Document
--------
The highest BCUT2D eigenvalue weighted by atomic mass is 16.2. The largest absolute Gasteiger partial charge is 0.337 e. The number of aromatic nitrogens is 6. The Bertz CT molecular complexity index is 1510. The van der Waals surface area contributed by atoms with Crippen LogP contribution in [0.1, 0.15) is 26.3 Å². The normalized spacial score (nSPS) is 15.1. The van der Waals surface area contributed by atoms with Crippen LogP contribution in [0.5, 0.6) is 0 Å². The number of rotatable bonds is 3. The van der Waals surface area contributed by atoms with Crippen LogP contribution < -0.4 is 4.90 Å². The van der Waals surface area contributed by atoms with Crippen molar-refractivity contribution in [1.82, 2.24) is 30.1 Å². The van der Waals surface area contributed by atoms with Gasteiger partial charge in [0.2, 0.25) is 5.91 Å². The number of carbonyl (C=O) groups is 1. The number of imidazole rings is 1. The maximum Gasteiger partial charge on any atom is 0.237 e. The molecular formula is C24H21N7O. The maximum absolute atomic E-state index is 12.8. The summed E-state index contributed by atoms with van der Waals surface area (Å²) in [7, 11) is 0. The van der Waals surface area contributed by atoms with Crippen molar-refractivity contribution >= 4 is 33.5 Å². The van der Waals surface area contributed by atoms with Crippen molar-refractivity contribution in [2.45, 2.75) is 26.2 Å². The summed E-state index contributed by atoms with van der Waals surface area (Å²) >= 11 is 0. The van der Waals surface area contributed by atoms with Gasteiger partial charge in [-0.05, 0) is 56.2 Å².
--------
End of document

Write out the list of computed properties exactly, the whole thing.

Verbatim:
The highest BCUT2D eigenvalue weighted by atomic mass is 16.2. The largest absolute Gasteiger partial charge is 0.337 e. The number of aromatic nitrogens is 6. The Bertz CT molecular complexity index is 1510. The van der Waals surface area contributed by atoms with Crippen LogP contribution in [0.1, 0.15) is 26.3 Å². The normalized spacial score (nSPS) is 15.1. The van der Waals surface area contributed by atoms with Crippen LogP contribution in [0.5, 0.6) is 0 Å². The number of rotatable bonds is 3. The van der Waals surface area contributed by atoms with Crippen LogP contribution < -0.4 is 4.90 Å². The van der Waals surface area contributed by atoms with Crippen molar-refractivity contribution in [1.82, 2.24) is 30.1 Å². The van der Waals surface area contributed by atoms with Gasteiger partial charge in [0.2, 0.25) is 5.91 Å². The number of carbonyl (C=O) groups is 1. The number of imidazole rings is 1. The maximum Gasteiger partial charge on any atom is 0.237 e. The molecular formula is C24H21N7O. The maximum absolute atomic E-state index is 12.8. The summed E-state index contributed by atoms with van der Waals surface area (Å²) in [7, 11) is 0. The van der Waals surface area contributed by atoms with Crippen molar-refractivity contribution >= 4 is 33.5 Å². The van der Waals surface area contributed by atoms with Crippen molar-refractivity contribution in [2.45, 2.75) is 26.2 Å². The summed E-state index contributed by atoms with van der Waals surface area (Å²) >= 11 is 0. The van der Waals surface area contributed by atoms with Gasteiger partial charge in [-0.05, 0) is 56.2 Å².